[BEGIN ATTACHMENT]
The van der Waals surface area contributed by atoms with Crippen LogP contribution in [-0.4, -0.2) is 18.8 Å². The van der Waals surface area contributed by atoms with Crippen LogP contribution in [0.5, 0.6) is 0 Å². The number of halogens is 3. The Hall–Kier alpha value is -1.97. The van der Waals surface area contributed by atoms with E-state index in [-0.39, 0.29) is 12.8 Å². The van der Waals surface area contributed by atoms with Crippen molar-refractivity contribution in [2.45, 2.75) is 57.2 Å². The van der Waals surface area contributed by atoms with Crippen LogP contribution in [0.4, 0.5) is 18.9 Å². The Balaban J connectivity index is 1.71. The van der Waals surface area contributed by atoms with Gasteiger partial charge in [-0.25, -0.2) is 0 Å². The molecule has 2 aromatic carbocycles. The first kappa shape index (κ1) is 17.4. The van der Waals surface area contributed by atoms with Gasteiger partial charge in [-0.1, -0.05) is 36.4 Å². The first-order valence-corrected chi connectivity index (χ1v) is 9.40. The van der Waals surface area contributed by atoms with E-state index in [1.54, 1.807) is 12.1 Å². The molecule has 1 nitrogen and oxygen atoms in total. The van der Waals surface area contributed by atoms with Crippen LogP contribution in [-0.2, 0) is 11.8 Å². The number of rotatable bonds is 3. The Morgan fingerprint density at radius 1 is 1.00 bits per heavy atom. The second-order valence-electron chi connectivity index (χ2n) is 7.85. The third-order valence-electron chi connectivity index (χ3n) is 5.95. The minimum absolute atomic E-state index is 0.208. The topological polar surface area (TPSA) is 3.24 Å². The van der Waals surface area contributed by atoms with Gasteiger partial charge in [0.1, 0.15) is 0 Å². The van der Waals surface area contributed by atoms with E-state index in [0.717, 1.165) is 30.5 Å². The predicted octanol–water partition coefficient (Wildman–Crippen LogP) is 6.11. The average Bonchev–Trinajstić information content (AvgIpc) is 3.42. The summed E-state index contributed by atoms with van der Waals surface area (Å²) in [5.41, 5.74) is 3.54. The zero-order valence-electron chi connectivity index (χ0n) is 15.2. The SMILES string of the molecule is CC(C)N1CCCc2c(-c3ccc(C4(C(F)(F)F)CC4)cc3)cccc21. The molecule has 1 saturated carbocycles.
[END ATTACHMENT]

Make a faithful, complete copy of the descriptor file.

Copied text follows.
The van der Waals surface area contributed by atoms with Crippen LogP contribution in [-0.4, -0.2) is 18.8 Å². The van der Waals surface area contributed by atoms with Crippen LogP contribution in [0.5, 0.6) is 0 Å². The number of halogens is 3. The Hall–Kier alpha value is -1.97. The van der Waals surface area contributed by atoms with E-state index in [-0.39, 0.29) is 12.8 Å². The van der Waals surface area contributed by atoms with Crippen molar-refractivity contribution in [2.45, 2.75) is 57.2 Å². The van der Waals surface area contributed by atoms with Crippen LogP contribution in [0.4, 0.5) is 18.9 Å². The Balaban J connectivity index is 1.71. The van der Waals surface area contributed by atoms with Gasteiger partial charge in [-0.25, -0.2) is 0 Å². The molecule has 2 aromatic carbocycles. The first kappa shape index (κ1) is 17.4. The van der Waals surface area contributed by atoms with Gasteiger partial charge in [-0.1, -0.05) is 36.4 Å². The first-order valence-corrected chi connectivity index (χ1v) is 9.40. The van der Waals surface area contributed by atoms with E-state index in [1.54, 1.807) is 12.1 Å². The molecule has 1 nitrogen and oxygen atoms in total. The van der Waals surface area contributed by atoms with Crippen LogP contribution in [-0.2, 0) is 11.8 Å². The number of rotatable bonds is 3. The Morgan fingerprint density at radius 1 is 1.00 bits per heavy atom. The second-order valence-electron chi connectivity index (χ2n) is 7.85. The third-order valence-electron chi connectivity index (χ3n) is 5.95. The minimum absolute atomic E-state index is 0.208. The topological polar surface area (TPSA) is 3.24 Å². The van der Waals surface area contributed by atoms with Gasteiger partial charge in [0.1, 0.15) is 0 Å². The van der Waals surface area contributed by atoms with E-state index in [0.717, 1.165) is 30.5 Å². The predicted octanol–water partition coefficient (Wildman–Crippen LogP) is 6.11. The average Bonchev–Trinajstić information content (AvgIpc) is 3.42. The summed E-state index contributed by atoms with van der Waals surface area (Å²) in [5.41, 5.74) is 3.54. The zero-order valence-electron chi connectivity index (χ0n) is 15.2. The SMILES string of the molecule is CC(C)N1CCCc2c(-c3ccc(C4(C(F)(F)F)CC4)cc3)cccc21. The molecule has 1 saturated carbocycles.